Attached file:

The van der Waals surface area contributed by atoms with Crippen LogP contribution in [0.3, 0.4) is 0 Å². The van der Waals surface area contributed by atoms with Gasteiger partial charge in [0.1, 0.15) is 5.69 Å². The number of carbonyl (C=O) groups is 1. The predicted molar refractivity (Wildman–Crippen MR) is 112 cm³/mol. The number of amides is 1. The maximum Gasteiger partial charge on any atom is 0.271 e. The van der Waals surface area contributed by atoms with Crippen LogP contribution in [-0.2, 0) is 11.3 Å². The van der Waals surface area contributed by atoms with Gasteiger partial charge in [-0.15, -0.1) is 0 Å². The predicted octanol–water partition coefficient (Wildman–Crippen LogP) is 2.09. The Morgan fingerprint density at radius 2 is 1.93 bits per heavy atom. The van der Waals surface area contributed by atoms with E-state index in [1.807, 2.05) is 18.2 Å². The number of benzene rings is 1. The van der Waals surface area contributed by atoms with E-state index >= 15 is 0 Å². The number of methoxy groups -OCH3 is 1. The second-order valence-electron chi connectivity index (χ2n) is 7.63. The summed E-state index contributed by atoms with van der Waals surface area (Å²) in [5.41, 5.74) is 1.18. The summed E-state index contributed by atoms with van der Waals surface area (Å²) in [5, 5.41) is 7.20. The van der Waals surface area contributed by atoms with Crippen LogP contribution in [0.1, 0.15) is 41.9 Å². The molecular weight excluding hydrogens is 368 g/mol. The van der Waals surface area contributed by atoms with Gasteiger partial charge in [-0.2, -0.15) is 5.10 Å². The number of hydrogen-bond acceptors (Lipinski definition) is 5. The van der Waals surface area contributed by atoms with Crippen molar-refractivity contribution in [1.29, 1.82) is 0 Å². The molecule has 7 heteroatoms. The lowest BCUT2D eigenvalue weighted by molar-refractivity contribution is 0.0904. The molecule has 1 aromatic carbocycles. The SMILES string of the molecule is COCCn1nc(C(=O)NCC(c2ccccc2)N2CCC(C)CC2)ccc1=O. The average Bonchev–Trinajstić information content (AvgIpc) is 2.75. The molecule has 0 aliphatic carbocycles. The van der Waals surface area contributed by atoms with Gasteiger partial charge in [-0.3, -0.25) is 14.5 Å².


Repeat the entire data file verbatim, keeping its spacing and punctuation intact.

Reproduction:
The van der Waals surface area contributed by atoms with Crippen LogP contribution in [0.3, 0.4) is 0 Å². The van der Waals surface area contributed by atoms with Gasteiger partial charge in [0.1, 0.15) is 5.69 Å². The number of carbonyl (C=O) groups is 1. The predicted molar refractivity (Wildman–Crippen MR) is 112 cm³/mol. The number of amides is 1. The maximum Gasteiger partial charge on any atom is 0.271 e. The van der Waals surface area contributed by atoms with Crippen LogP contribution in [-0.2, 0) is 11.3 Å². The van der Waals surface area contributed by atoms with Gasteiger partial charge in [-0.15, -0.1) is 0 Å². The predicted octanol–water partition coefficient (Wildman–Crippen LogP) is 2.09. The Morgan fingerprint density at radius 2 is 1.93 bits per heavy atom. The van der Waals surface area contributed by atoms with E-state index in [1.807, 2.05) is 18.2 Å². The number of benzene rings is 1. The van der Waals surface area contributed by atoms with E-state index >= 15 is 0 Å². The number of methoxy groups -OCH3 is 1. The second-order valence-electron chi connectivity index (χ2n) is 7.63. The summed E-state index contributed by atoms with van der Waals surface area (Å²) in [5.41, 5.74) is 1.18. The summed E-state index contributed by atoms with van der Waals surface area (Å²) in [5, 5.41) is 7.20. The van der Waals surface area contributed by atoms with Crippen LogP contribution in [0.1, 0.15) is 41.9 Å². The molecular weight excluding hydrogens is 368 g/mol. The van der Waals surface area contributed by atoms with Gasteiger partial charge in [-0.2, -0.15) is 5.10 Å². The number of hydrogen-bond acceptors (Lipinski definition) is 5. The van der Waals surface area contributed by atoms with Crippen molar-refractivity contribution in [1.29, 1.82) is 0 Å². The molecule has 7 heteroatoms. The lowest BCUT2D eigenvalue weighted by molar-refractivity contribution is 0.0904. The molecule has 1 aromatic carbocycles. The SMILES string of the molecule is COCCn1nc(C(=O)NCC(c2ccccc2)N2CCC(C)CC2)ccc1=O. The average Bonchev–Trinajstić information content (AvgIpc) is 2.75. The molecule has 0 aliphatic carbocycles. The van der Waals surface area contributed by atoms with Gasteiger partial charge in [-0.3, -0.25) is 14.5 Å².